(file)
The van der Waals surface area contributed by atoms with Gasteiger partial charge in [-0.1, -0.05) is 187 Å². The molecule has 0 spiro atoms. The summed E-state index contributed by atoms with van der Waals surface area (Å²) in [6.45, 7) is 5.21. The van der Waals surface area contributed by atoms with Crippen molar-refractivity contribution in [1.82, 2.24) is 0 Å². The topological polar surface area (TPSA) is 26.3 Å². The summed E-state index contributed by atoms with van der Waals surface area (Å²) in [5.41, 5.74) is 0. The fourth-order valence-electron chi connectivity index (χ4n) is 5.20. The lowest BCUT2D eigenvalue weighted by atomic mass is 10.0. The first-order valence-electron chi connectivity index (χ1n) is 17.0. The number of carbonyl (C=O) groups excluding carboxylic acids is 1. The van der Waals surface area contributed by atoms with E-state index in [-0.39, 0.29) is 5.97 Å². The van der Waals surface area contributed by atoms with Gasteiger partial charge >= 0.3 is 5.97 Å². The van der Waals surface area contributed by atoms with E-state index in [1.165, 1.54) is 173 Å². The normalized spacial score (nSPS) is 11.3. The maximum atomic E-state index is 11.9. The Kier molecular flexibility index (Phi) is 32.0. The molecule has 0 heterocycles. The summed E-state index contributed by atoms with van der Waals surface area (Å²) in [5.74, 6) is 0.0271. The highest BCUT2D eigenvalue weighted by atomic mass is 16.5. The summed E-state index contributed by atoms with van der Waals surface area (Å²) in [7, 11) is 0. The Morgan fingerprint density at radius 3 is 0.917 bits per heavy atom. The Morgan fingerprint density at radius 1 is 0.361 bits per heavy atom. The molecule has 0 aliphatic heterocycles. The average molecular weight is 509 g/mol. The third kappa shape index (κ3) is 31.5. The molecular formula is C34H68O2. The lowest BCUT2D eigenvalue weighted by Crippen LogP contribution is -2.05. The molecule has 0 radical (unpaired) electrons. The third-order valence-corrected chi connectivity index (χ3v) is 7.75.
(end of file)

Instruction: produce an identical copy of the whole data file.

The van der Waals surface area contributed by atoms with Gasteiger partial charge in [-0.1, -0.05) is 187 Å². The molecule has 0 spiro atoms. The summed E-state index contributed by atoms with van der Waals surface area (Å²) in [6.45, 7) is 5.21. The van der Waals surface area contributed by atoms with Crippen molar-refractivity contribution in [1.82, 2.24) is 0 Å². The topological polar surface area (TPSA) is 26.3 Å². The summed E-state index contributed by atoms with van der Waals surface area (Å²) in [5.41, 5.74) is 0. The fourth-order valence-electron chi connectivity index (χ4n) is 5.20. The lowest BCUT2D eigenvalue weighted by atomic mass is 10.0. The first-order valence-electron chi connectivity index (χ1n) is 17.0. The number of carbonyl (C=O) groups excluding carboxylic acids is 1. The van der Waals surface area contributed by atoms with E-state index in [-0.39, 0.29) is 5.97 Å². The van der Waals surface area contributed by atoms with Gasteiger partial charge >= 0.3 is 5.97 Å². The van der Waals surface area contributed by atoms with E-state index in [1.165, 1.54) is 173 Å². The normalized spacial score (nSPS) is 11.3. The maximum atomic E-state index is 11.9. The Kier molecular flexibility index (Phi) is 32.0. The molecule has 0 heterocycles. The summed E-state index contributed by atoms with van der Waals surface area (Å²) in [5.74, 6) is 0.0271. The highest BCUT2D eigenvalue weighted by atomic mass is 16.5. The summed E-state index contributed by atoms with van der Waals surface area (Å²) in [7, 11) is 0. The Morgan fingerprint density at radius 3 is 0.917 bits per heavy atom. The Morgan fingerprint density at radius 1 is 0.361 bits per heavy atom. The molecule has 0 aliphatic heterocycles. The average molecular weight is 509 g/mol. The third kappa shape index (κ3) is 31.5. The molecular formula is C34H68O2. The lowest BCUT2D eigenvalue weighted by Crippen LogP contribution is -2.05. The molecule has 0 radical (unpaired) electrons. The third-order valence-corrected chi connectivity index (χ3v) is 7.75.